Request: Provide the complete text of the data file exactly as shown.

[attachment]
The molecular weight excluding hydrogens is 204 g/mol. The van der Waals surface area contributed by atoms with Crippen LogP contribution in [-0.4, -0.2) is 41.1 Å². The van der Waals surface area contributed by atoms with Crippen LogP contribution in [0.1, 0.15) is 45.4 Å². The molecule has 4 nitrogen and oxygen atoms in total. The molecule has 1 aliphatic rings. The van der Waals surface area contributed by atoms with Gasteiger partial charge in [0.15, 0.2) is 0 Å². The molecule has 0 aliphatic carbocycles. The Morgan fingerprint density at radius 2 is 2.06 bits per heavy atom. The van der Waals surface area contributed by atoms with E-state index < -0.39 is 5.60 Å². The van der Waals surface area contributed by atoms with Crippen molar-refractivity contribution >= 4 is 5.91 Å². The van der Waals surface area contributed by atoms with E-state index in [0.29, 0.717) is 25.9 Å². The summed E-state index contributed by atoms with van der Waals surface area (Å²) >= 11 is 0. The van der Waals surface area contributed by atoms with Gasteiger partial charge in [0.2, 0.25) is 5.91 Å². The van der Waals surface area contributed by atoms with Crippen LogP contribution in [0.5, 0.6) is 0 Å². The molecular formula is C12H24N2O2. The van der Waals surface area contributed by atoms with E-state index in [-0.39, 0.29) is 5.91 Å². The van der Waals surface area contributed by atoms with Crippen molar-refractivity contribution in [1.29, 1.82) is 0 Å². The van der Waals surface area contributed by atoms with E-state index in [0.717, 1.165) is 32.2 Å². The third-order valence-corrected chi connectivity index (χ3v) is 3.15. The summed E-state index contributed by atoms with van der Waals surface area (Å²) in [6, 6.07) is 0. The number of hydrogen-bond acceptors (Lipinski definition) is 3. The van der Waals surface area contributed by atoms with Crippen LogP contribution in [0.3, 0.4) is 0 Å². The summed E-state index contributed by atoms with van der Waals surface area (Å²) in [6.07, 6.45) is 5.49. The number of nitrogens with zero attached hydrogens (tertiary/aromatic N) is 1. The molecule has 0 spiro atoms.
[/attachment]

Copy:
The molecular weight excluding hydrogens is 204 g/mol. The van der Waals surface area contributed by atoms with Crippen LogP contribution in [-0.4, -0.2) is 41.1 Å². The van der Waals surface area contributed by atoms with Crippen LogP contribution in [0.1, 0.15) is 45.4 Å². The molecule has 4 nitrogen and oxygen atoms in total. The molecule has 1 aliphatic rings. The van der Waals surface area contributed by atoms with Gasteiger partial charge in [0.15, 0.2) is 0 Å². The molecule has 0 aliphatic carbocycles. The Morgan fingerprint density at radius 2 is 2.06 bits per heavy atom. The van der Waals surface area contributed by atoms with E-state index < -0.39 is 5.60 Å². The van der Waals surface area contributed by atoms with Crippen molar-refractivity contribution >= 4 is 5.91 Å². The van der Waals surface area contributed by atoms with E-state index in [0.29, 0.717) is 25.9 Å². The summed E-state index contributed by atoms with van der Waals surface area (Å²) >= 11 is 0. The van der Waals surface area contributed by atoms with Gasteiger partial charge in [0.2, 0.25) is 5.91 Å². The van der Waals surface area contributed by atoms with Crippen LogP contribution in [0.5, 0.6) is 0 Å². The molecular formula is C12H24N2O2. The van der Waals surface area contributed by atoms with E-state index in [-0.39, 0.29) is 5.91 Å². The van der Waals surface area contributed by atoms with Crippen molar-refractivity contribution in [1.29, 1.82) is 0 Å². The van der Waals surface area contributed by atoms with E-state index in [0.717, 1.165) is 32.2 Å². The third-order valence-corrected chi connectivity index (χ3v) is 3.15. The summed E-state index contributed by atoms with van der Waals surface area (Å²) in [6, 6.07) is 0. The number of hydrogen-bond acceptors (Lipinski definition) is 3. The van der Waals surface area contributed by atoms with Crippen LogP contribution in [0.3, 0.4) is 0 Å². The summed E-state index contributed by atoms with van der Waals surface area (Å²) in [6.07, 6.45) is 5.49. The number of nitrogens with zero attached hydrogens (tertiary/aromatic N) is 1. The molecule has 0 spiro atoms.